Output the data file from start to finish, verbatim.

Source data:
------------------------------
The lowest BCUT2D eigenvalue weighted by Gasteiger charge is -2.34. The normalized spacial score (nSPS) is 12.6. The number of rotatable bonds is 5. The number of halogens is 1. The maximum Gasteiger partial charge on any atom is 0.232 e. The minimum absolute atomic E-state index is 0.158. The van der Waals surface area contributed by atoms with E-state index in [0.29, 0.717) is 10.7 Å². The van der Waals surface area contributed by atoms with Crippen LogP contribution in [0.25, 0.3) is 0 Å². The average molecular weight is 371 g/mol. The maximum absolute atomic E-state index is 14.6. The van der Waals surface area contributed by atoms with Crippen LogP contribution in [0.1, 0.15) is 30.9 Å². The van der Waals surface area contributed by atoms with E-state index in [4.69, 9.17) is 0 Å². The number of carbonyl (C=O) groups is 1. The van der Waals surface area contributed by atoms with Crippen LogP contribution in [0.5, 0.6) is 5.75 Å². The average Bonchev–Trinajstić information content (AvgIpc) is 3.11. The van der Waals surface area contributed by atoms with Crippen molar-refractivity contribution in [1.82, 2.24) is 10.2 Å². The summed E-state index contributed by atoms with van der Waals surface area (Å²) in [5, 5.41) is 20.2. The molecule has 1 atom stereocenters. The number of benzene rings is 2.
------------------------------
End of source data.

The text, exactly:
The lowest BCUT2D eigenvalue weighted by Gasteiger charge is -2.34. The normalized spacial score (nSPS) is 12.6. The number of rotatable bonds is 5. The number of halogens is 1. The maximum Gasteiger partial charge on any atom is 0.232 e. The minimum absolute atomic E-state index is 0.158. The van der Waals surface area contributed by atoms with E-state index in [0.29, 0.717) is 10.7 Å². The van der Waals surface area contributed by atoms with Crippen LogP contribution in [0.25, 0.3) is 0 Å². The average molecular weight is 371 g/mol. The maximum absolute atomic E-state index is 14.6. The van der Waals surface area contributed by atoms with Crippen LogP contribution in [0.1, 0.15) is 30.9 Å². The van der Waals surface area contributed by atoms with E-state index in [4.69, 9.17) is 0 Å². The number of carbonyl (C=O) groups is 1. The van der Waals surface area contributed by atoms with Crippen LogP contribution in [0.5, 0.6) is 5.75 Å². The average Bonchev–Trinajstić information content (AvgIpc) is 3.11. The van der Waals surface area contributed by atoms with Crippen molar-refractivity contribution in [1.82, 2.24) is 10.2 Å². The summed E-state index contributed by atoms with van der Waals surface area (Å²) in [5, 5.41) is 20.2. The molecule has 1 atom stereocenters. The number of benzene rings is 2.